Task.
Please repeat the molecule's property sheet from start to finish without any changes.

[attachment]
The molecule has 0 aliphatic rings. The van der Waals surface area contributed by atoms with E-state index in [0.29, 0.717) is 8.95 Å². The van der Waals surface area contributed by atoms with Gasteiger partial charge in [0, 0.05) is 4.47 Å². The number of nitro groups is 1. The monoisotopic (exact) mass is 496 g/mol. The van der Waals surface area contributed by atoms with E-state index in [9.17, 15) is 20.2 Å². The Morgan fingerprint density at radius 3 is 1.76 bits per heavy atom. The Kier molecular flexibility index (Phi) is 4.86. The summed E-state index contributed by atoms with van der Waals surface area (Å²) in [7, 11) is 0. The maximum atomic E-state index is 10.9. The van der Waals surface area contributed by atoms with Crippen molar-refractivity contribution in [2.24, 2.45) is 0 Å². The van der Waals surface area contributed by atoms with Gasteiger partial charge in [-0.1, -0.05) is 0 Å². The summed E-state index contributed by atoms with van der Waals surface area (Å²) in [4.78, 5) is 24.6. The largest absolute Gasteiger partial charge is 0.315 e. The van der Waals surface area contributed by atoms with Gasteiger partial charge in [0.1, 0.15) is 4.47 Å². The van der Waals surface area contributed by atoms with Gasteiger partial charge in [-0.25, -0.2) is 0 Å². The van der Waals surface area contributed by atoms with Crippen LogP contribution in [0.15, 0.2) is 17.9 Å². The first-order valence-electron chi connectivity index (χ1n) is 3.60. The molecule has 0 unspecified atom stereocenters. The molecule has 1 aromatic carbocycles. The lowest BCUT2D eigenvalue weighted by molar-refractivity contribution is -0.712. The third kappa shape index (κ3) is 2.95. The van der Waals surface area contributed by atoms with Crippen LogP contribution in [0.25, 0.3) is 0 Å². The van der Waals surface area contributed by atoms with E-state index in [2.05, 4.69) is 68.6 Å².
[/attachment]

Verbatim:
The molecule has 0 aliphatic rings. The van der Waals surface area contributed by atoms with E-state index in [0.29, 0.717) is 8.95 Å². The van der Waals surface area contributed by atoms with Gasteiger partial charge in [0, 0.05) is 4.47 Å². The number of nitro groups is 1. The monoisotopic (exact) mass is 496 g/mol. The van der Waals surface area contributed by atoms with E-state index in [9.17, 15) is 20.2 Å². The Morgan fingerprint density at radius 3 is 1.76 bits per heavy atom. The Kier molecular flexibility index (Phi) is 4.86. The summed E-state index contributed by atoms with van der Waals surface area (Å²) in [7, 11) is 0. The maximum atomic E-state index is 10.9. The van der Waals surface area contributed by atoms with Crippen molar-refractivity contribution in [2.24, 2.45) is 0 Å². The van der Waals surface area contributed by atoms with Gasteiger partial charge in [-0.1, -0.05) is 0 Å². The summed E-state index contributed by atoms with van der Waals surface area (Å²) in [4.78, 5) is 24.6. The largest absolute Gasteiger partial charge is 0.315 e. The van der Waals surface area contributed by atoms with Gasteiger partial charge in [0.1, 0.15) is 4.47 Å². The van der Waals surface area contributed by atoms with Gasteiger partial charge in [-0.25, -0.2) is 0 Å². The van der Waals surface area contributed by atoms with Crippen LogP contribution in [0.15, 0.2) is 17.9 Å². The first-order valence-electron chi connectivity index (χ1n) is 3.60. The molecule has 0 unspecified atom stereocenters. The molecule has 1 aromatic carbocycles. The lowest BCUT2D eigenvalue weighted by molar-refractivity contribution is -0.712. The third kappa shape index (κ3) is 2.95. The van der Waals surface area contributed by atoms with Crippen LogP contribution in [0.25, 0.3) is 0 Å². The van der Waals surface area contributed by atoms with E-state index in [2.05, 4.69) is 68.6 Å².